My Writing Life, in part
My journalistic career started in the 7th grade, with the publication of an underground newspaper at Manning Jr. High School in Golden, Colorado—a performance repeated at Fort Collins (Colorado) High School, one of four high schools* that I attended. The FCHS underground paper actually made a profit.
After graduation from Reed College in Portland, Oregon, I worked mainly as a newspaper and magazine journalist, then returned to school at age 33 to earn a master's degree in religious studies at the University of Colorado.
My contribution to the field of Pagan Studies began when I was in graduate school, when I published the four issues of Iron Mountain: A Journal of Magical Religion. Most contributors were other grad students, although it was not a formally peer-reviewed academic journal.
In 1986, Iron Mountain was absorbed by Gnosis: A Journal of Western Inner Tradition, which was published by Jay Kinney for the next 14 years. Jay made me a "contributing editor," thus beginning one of the most valuable associations of my life. Meanwhile, Carl Weschcke of Llewellyn Publications approached me in 1990 to edit a book series, which eventually became the four-volume Witchcraft Today series. These were "popular" books, but I did my best to keep them intellectually honest, unlike too many how-to Wiccan books.
In 1995, I attended the annual meeting of the American Academy of Religion for only the second time. Selena Fox and Dennis Carpenter of Circle Sanctuary organized a meeting of attendees working with some facet of Pagan Studies (we were not yet calling it that) or some kind of nature religion. I organized another session the following year, but the current Nature Religions Scholars Network really came together in 1997 in San Francisco. I kept the web site and the e-mail list running and organized our meetings through 2002.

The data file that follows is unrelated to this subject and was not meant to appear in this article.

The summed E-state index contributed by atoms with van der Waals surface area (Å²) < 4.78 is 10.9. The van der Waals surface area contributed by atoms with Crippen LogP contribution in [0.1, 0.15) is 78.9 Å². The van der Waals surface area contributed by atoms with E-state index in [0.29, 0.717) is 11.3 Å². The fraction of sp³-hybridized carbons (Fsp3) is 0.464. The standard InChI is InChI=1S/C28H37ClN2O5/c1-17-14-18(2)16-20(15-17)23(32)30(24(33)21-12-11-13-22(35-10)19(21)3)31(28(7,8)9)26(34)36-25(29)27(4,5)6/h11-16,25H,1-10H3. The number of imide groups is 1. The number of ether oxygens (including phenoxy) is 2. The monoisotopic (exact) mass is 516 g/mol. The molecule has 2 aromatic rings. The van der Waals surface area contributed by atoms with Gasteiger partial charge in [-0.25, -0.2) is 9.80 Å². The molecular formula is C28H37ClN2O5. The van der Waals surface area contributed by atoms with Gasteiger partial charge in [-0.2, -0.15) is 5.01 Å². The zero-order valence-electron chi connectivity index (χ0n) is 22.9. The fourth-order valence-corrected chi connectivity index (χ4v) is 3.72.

Meanwhile, Fritz Muntean and Diana Tracy had started The Pomegranate (originally subtitled A New Journal of Neopagan Thought) in 1997. I contributed some articles--see the table of contents on the old web site--and joined the staff in 2001, by which time it was The Journal of Pagan Studies.
In 2003, The Pomegranate, now The International Journal of Pagan Studies was picked up by Equinox Publishing in London, and I am privileged to serve as its editor.
Other current projects include editing a Pagan Studies book series for AltaMira Press while trying to finish my own historical study of American Paganism.
Graham Harvey of The Open University in England and edited an anthology of Pagan writing for Routledge, The Paganism Reader.
I live in southern Colorado, on the other side of the Sangre de Cristo mountain range from my birthplace.
My publishers, past and present
Working on "Moon Unit," a 1973 Jeep CJ-5
Getting to know some of the Solanaceae.